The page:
Residential Concentration and Marital Behaviors of Muslim Chinese
This paper examines how the marital behaviors of Hui Muslims respond to varying conditions of local ethnic marriage markets. Specifically, we explore marriage patterns indicating adherence to two Islamic norms: universal marriage and endogamy. We measure marriage market conditions by local concentrations of Hui and we estimate discrete-time hazard models of marital outcomes using the China 2005 1% inter-census survey. Results show that in places with higher Hui concentrations, Hui tend to have higher marriage rates, to marry earlier, and to marry more endogamously. Conditional on being married, the logged odds of exogamy over endogamy are significantly lower in places with higher Hui concentrations; nevertheless, if we treat exogamy as an alternative to being single, the coefficient of the logged odds of exogamy over singleness is significantly negative only for women. This suggests coexistence and competition between the two Islamic norms. Moreover, women have consistently higher marriage rates than do men, regardless of Hui concentration. This indicates that women are universally more strictly constrained by the norm of universal marriage than are men. However, men show more variation in marriage rates, indicating that they are more responsive to changes in Hui concentrations. Men and women are equally restricted by the norm of endogamy.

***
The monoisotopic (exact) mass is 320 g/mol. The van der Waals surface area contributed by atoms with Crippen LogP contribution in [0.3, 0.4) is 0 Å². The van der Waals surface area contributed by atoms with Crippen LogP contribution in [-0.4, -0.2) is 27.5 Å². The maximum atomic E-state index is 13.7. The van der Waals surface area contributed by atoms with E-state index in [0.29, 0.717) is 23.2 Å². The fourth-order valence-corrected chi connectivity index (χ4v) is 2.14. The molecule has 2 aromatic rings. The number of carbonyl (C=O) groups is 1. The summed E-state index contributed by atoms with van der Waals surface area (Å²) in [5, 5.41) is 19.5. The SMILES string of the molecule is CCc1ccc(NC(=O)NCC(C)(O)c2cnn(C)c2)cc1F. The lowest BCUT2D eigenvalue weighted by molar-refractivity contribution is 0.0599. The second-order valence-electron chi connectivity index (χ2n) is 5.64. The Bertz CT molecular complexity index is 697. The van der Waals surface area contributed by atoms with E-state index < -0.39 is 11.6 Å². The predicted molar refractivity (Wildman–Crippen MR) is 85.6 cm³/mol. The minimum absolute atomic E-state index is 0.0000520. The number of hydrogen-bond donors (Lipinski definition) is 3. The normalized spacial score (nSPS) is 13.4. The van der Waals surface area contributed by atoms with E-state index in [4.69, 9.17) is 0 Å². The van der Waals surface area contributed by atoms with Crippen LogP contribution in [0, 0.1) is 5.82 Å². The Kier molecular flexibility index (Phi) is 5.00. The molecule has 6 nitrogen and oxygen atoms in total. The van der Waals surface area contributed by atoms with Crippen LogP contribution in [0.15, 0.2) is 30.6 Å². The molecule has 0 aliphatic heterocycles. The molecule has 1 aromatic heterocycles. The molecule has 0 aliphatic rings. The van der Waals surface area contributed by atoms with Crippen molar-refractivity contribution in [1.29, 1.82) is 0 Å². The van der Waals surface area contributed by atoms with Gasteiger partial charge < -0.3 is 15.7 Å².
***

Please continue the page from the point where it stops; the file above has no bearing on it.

Country of focus: China.